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Fashioning Masculinities: London's Victoria and Albert Museum is dedicated to the diversity of male clothing.
Autumn Winter 2020 Flower Boy two-piece set, by Orange Culture, photographed by Mikey Oshai, image courtesy of Adebayo Oke-Lawal. © Orange Culture

Museum exhibitions about prominent fashion designers and their creations are anything but rare. However, the spotlight is mostly on fashion for women – from haute couture to prêt-à-porter collections. But what about the artistry and diversity of male clothing and appearance? The exhibition “Fashioning Masculinities: The Art of Menswear” at London’s Victoria and Albert Museum tackles the subject and shows how “masculinity” has been portrayed and shaped in many different ways through clothing and fashion over the centuries.

From 19 March to 6 November 2022, the exhibition presents around 100 looks and 100 works of art, arranged thematically in three galleries according to the categories Undressed, Overdressed and Redressed. Contemporary looks by legendary designers and rising stars will be displayed alongside historical treasures from the V&A’s collections and loans such as classical sculptures, Renaissance paintings, iconic photographs, and films and performances. The spectrum of fashionable masculinity ranges from the Renaissance to the global present, from Gucci, Harris Reed, Grace Wales Bonner and Raf Simons to paintings by Sofonisba Anguissola and Joshua Reynolds, contemporary artworks by David Hockney and Omar Victor Diop, and an excerpt from an all-male dance performance of Matthew Bourne’s New Adventures.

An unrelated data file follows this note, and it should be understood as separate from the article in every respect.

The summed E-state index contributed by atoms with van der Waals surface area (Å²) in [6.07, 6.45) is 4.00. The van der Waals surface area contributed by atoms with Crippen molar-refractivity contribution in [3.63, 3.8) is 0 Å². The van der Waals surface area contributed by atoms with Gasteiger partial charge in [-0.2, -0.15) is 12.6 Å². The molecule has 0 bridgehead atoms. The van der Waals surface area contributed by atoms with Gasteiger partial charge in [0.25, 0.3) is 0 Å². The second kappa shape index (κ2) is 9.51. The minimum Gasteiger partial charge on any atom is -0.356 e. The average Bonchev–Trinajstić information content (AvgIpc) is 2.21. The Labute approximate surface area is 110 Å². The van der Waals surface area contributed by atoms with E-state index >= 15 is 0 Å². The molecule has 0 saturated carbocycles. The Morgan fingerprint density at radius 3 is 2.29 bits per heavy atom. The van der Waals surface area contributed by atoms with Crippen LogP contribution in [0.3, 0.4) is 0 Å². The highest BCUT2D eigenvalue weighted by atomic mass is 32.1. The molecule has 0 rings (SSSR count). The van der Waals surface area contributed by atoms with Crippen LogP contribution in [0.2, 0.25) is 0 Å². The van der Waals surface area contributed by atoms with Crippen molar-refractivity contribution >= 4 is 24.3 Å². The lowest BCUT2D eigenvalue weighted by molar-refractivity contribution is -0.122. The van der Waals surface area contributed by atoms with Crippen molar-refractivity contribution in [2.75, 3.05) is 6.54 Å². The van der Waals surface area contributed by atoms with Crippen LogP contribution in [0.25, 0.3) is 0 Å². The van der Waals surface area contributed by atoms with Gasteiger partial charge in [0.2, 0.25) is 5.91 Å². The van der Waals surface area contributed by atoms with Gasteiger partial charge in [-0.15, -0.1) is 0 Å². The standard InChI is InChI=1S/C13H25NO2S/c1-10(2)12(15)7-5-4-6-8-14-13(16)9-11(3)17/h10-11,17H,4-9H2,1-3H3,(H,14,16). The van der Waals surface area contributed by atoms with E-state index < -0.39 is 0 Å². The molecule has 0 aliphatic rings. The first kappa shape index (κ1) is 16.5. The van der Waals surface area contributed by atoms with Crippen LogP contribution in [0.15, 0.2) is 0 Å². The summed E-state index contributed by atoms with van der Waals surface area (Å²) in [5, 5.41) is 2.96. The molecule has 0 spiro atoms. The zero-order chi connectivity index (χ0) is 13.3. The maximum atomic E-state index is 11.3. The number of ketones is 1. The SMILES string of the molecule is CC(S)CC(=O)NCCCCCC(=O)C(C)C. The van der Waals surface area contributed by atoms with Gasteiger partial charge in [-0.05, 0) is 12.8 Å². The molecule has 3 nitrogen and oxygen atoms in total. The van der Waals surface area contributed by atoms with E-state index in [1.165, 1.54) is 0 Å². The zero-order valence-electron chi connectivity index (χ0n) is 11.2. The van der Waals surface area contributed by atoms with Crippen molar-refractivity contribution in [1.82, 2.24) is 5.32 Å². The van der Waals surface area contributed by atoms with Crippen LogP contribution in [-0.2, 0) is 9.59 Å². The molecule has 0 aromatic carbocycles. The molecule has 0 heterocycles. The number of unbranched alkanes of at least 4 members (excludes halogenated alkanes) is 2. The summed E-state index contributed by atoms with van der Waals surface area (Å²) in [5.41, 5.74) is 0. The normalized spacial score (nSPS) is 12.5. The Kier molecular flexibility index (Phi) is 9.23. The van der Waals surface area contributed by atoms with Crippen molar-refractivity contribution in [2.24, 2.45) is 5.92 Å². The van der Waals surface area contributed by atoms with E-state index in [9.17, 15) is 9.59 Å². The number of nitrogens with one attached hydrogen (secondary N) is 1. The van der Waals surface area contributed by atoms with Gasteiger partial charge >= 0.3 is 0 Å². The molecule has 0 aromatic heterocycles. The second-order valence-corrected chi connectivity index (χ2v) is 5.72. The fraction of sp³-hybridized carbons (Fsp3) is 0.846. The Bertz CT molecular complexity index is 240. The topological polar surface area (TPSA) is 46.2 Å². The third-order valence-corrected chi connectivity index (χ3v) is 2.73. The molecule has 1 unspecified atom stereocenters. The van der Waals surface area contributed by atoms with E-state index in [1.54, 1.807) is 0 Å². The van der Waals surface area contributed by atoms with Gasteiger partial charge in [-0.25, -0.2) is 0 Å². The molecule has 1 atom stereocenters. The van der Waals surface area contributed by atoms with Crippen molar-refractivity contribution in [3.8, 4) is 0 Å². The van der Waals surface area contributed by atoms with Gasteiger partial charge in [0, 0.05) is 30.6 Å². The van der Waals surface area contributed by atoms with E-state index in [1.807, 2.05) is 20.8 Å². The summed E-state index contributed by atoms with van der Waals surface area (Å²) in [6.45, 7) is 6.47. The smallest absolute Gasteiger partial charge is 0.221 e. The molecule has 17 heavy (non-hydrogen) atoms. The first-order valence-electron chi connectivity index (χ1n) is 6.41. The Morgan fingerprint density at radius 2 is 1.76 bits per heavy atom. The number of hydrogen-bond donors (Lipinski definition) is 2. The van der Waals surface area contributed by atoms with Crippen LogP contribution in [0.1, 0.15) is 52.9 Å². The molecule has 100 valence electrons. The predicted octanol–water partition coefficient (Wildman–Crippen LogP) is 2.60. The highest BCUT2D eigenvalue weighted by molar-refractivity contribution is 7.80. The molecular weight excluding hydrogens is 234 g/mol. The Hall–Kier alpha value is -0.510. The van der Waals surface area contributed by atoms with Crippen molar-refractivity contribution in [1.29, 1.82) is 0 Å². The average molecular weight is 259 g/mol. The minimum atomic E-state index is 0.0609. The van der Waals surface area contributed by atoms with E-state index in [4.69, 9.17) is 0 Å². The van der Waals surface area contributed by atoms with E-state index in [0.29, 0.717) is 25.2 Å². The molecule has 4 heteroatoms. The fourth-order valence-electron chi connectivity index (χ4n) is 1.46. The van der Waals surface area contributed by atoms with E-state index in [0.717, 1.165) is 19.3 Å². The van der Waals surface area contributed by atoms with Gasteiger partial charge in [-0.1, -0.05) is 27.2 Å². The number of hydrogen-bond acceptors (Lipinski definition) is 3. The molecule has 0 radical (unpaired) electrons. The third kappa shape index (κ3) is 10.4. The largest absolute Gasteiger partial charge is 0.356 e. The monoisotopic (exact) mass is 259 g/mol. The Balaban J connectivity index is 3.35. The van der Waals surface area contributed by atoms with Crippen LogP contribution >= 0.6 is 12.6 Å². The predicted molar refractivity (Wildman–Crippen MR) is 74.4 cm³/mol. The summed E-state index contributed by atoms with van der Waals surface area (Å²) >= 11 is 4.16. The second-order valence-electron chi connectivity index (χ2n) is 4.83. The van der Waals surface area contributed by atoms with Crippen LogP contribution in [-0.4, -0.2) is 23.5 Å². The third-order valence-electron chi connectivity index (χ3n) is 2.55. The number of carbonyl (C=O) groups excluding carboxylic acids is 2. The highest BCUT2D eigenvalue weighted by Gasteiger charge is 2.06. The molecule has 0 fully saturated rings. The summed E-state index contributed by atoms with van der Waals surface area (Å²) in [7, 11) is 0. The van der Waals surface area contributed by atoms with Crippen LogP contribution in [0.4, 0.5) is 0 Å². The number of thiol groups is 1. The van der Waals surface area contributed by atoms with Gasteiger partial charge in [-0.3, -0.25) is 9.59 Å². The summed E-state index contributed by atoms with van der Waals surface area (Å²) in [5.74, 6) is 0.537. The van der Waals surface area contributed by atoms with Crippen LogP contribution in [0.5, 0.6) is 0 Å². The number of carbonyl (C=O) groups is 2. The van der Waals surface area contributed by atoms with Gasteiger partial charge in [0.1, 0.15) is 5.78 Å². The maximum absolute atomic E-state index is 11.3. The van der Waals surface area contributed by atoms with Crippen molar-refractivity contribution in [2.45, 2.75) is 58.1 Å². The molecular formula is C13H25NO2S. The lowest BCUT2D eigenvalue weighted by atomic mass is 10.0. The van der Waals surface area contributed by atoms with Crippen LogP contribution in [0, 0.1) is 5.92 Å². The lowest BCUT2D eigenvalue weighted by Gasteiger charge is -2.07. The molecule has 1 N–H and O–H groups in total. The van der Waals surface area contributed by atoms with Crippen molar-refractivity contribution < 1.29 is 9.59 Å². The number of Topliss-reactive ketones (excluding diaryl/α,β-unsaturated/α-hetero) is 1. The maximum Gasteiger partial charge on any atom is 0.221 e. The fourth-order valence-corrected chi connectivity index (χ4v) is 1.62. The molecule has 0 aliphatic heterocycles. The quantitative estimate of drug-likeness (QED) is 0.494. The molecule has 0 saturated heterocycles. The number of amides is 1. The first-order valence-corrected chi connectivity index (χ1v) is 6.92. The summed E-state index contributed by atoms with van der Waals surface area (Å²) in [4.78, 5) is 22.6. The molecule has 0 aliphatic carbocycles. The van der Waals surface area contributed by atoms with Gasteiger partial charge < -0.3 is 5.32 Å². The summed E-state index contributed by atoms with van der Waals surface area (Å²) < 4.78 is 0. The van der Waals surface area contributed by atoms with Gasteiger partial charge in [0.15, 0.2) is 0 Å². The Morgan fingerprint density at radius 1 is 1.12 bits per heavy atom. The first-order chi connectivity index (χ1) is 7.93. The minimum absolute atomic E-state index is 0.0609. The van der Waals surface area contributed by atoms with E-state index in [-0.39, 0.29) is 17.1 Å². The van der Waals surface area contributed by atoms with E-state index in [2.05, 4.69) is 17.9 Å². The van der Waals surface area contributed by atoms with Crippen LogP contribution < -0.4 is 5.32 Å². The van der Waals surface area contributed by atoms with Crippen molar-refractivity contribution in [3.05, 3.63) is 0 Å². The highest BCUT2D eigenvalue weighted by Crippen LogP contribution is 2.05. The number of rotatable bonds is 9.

“Undressed” explores the male body and underwear, examining how classical European ideals of masculinity have been upheld and challenged over the centuries. “Overdressed”, looks at the elite male wardrobe characterised by oversized silhouettes, lush materials such as silk and velvet in bold colours and symbolic patterns expressing status, wealth and individuality. “Redressed” finally begins with a reflection on English country house tailoring and the origins of the suit, before examining how military dress has influenced civilian dress. The final part of “Redressed” looks at the disintegration of the suit, showing how a new wave of fashion designers from Rick Owens to JW Anderson and Comme des Garçons to Lesiba Mabitsela are breaking down the conventions of both menswear and masculinity and its self-expression.

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